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December 14, 2007

Social Data Applied: Looking at travelers

by Josh Bernoff

Charlene's April post about the Social Technographics ladder got picked up by hundreds of bloggers -- no surprise since it's some of the only hard data out there about how different people participate in social technologies.

Now it's time to show how that data can be put to use.

In the previous post I talked about the POST method of social strategy, the first step of which is PEOPLE. You can't undertake as strategy until you know the behaviors of your audience. But how do you analyze those behaviors?

At Forrester we solved this problem with a survey that asked not just about social behaviors but about many, many other behaviors of consumers. The result is we can create a Social Technographics Profile of just about any group.

For example, have a look at these two graphics, which are the Social Technographics Profiles of people who travel. (For the definitions of the six groups I refer you back to the Social Technographics ladder. And remember, since the groups overlap, they add to more than 100%).


What can you learn from these? First of all, leisure travelers participate in social activities at about the same rate as average online adults. So if you're planning on using social networks, or blogs, or other forms of social applications with them, you can expect some participation. But just like average Americans, 43% of them are Inactives -- you won't be able to reach this segment.

Business travelers are different. The index of 150 for Creators means that these folks are 50% more likely to blog, upload videos, or indulge in other social creation activities compared to average Americans. They're more likely to be Critics (people who react to others' content), Joiners (people in social networks) and especially, Collectors (people who use RSS or voting sites like Digg).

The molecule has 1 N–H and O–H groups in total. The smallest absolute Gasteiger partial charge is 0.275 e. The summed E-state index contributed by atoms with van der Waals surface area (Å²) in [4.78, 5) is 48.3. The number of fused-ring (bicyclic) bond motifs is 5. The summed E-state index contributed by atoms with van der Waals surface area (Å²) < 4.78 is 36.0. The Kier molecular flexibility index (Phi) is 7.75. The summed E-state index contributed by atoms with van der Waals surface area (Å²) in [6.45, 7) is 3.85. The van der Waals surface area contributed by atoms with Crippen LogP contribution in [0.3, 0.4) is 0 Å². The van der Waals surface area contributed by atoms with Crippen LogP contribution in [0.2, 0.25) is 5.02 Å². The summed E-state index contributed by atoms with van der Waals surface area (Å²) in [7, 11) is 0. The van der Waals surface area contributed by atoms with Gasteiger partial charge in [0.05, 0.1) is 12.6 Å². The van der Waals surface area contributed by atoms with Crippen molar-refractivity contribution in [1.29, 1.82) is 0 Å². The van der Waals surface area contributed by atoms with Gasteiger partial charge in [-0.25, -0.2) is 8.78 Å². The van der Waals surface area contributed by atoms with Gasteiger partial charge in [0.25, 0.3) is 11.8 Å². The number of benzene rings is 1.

If you're selling business travel, now you know that you have a high chance of success with a discussion forum, you could probably ask your customers to upload pictures and have it work, you should have an RSS feed, and you may want to look at marketing through LinkedIn or Facebook. All of these are more powerful for business travelers than leisure travelers.

What should you actually do? Well, that depends on your objectives. Start with People, go on to Objectives, then follow up with Strategy, and finish with choosing a technology (POST, remember?).

If you find this interesting you should know:

  • Sarah Rotman Epps' insightful report on travel and Social Technographics is available to Forrester clients here. That's where I stole the graphics from.
  • There are a dozen similar graphics in Groundswell. This data is part of the value we're trying to create in the book. It's behind everything.
  • We can use this to analyze anything from Toyota owners to online banking customers to Target shoppers. We are building these questions into nearly all of our surveys moving forward so we can score just about anything.
  • And if you've gotten this far, stay tuned. On Monday we'll display the Social Technographics of voters -- Democrats, Republicans, and supporters of the top presidential candidates.

I think data like this is fascinating. Do you?


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